The Daily Pic: A classic photographer is back in the vanguard.
This is Ansel Adams’s “Mount Williamson, Sierra Nevada, from Manzanar, California”, shot in around 1944 and now in a fascinating group show called “Expo 1: New York” that opened yesterday at PS1 in Queens. The show comes at issues of ecology and our planetary fate from all sorts of classically avant-garde angles, but its most daring move may be its inclusion of several rooms of photos by Adams, not normally a name to conjure with out on the cutting edge. Rather than rehearsing standard notions about the beauty and formal brilliance of Adams’s photographic art, the show treats him as a real purveyor of ideas and information about the American environment and our place in it. (The inclusion of multiple shots of single sites is especially clever.) One thing I think the curators left out: The place in Adams’s art of an ethos and aesthetics of mechanization. If such notions seem out of place in a discussion of Adams, take a look at my essay on a show of his landscapes held a few years ago at the Corcoran in D.C. – it may be the best thing I’ve written.
The Daily Pic: The artist-designer made sound sculpture that responds to touch.
This is “Sonambient Sculpture”, made by the great sculptor and designer Harry Bertoia in 1977, after this once-famous artist had started falling from favor. I saw this table-top work, about three feet wide and made from “berylium copper”, in the booth of Lost City Arts at the Collective Design Fair now on in New York. It’s a lovely piece of late-modern formalism – except that it’s more than that. Like many of Bertoia’s pieces, it’s also an “instrument”, of sorts, responding to your touch with a lovely chiming jangle. (Click on the image to see and hear it in action). It must partly be about resisting the “don’t touch” message that most sculpture comes with.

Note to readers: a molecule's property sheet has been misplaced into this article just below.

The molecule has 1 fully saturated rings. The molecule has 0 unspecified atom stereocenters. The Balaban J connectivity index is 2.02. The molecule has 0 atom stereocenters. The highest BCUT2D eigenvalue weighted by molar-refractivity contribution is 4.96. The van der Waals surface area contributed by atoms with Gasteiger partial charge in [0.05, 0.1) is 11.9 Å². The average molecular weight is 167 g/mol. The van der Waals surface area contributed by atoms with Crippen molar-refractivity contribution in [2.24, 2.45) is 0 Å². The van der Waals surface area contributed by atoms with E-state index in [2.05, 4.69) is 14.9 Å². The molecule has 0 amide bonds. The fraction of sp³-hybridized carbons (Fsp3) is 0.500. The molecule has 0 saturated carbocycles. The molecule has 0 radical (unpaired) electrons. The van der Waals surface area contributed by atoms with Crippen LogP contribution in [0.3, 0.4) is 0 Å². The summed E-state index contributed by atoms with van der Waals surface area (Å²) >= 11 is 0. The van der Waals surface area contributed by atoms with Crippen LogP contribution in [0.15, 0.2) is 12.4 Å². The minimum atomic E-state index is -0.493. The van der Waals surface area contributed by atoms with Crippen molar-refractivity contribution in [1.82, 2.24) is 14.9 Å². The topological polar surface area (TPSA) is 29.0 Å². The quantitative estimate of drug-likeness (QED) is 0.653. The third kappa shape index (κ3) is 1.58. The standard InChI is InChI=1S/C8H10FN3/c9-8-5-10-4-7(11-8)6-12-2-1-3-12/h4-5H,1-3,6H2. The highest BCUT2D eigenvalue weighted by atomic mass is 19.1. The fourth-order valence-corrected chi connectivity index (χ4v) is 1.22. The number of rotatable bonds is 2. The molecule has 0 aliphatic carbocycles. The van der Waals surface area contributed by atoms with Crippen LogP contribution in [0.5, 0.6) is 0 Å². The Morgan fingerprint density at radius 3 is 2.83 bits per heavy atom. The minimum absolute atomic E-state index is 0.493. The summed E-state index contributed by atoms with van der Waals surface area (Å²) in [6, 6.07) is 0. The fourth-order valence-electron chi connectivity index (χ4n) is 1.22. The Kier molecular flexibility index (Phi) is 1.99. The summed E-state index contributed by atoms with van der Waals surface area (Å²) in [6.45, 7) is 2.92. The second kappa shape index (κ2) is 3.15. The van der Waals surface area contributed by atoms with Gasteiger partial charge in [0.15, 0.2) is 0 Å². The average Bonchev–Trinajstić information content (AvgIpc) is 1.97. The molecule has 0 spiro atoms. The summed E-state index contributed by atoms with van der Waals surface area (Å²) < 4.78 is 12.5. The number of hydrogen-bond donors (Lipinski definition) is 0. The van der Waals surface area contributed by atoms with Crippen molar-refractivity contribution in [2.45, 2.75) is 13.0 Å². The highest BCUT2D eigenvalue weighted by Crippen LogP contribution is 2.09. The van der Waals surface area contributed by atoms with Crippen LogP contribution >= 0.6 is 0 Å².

The Daily Pic: Sebastian Errazuriz designs shelving that folds away.
I spotted Sebastian Errazuriz’s “Piano” shelving yesterday, in the Cristina Grajales booth at the new Collective Design Fair in New York. It’s a truly clever concept: The separate bars (or “keys”) that make up the shelves can be pulled down as needed, depending on the objects than you want to display. Two thoughts, though: First, if the shelves were engineered without gaps they could be used for books, which is the most pressing, and ever-changing, shelving need for most of us (bars pulled half-way down could even act as bookends); second, as things stand, there’s a danger that such witty and attractive shelves could encourage knick-knacky tendencies in even the most restrained of us, infecting modern spareness with Victorian clutter. Just because you own something nice doesn’t mean you have to display it…
The Daily Pic: In 1993, Cheryl Donegan added sex to conceptual art.
This is a still from “Head”, a strange video by Cheryl Donegan that’s in the show called “1993” at the New Museum in New York. (Click on the image to watch the video.) The piece – surprise, surprise – was made in 1993, and feels like a comic take-off on the “procedural” videos made by conceptual artists two decades earlier. (“Watch me doing something; watch me doing something else.”) Here, Donigan seems to sexualize their work, and inject some gender and power issues into their art-about-art premises.
The Daily Pic: In one of the world's greatest prints, the German master stays on the sidelines.
I was left dumbfounded by almost every picture in the current Albrecht Durer show at the National Gallery of Art in Washington, but this 1514 engraving of Saint Jerome at work in his study is one of the artist’s most virtuosic demonstrations. (I’ll be Daily Pic-ing others over coming weeks.) Riding a favorite hobby horse of mine, however, I wonder how many viewers recognize how strange it is that Durer gives precisely half the normal view you’d expect in an image like this: The scene’s viewpoint (or vanishing point) is at the far right edge of the picture rather than smack in its center, as prescribed by the standard perspective constructions recently mastered by northern artists like Durer. It’s as though Durer had taken a conventional image and sliced it down the middle. I’ve suggested technical explanations for the use of eccentric perspectives in 17th-century Holland, but in this earlier case I wonder if there isn’t a kind of almost theological point: When modern sinners try to witness a long-gone sacred scene, etiquette insists that they stay on its margins. Sanctity must be approached crabwise.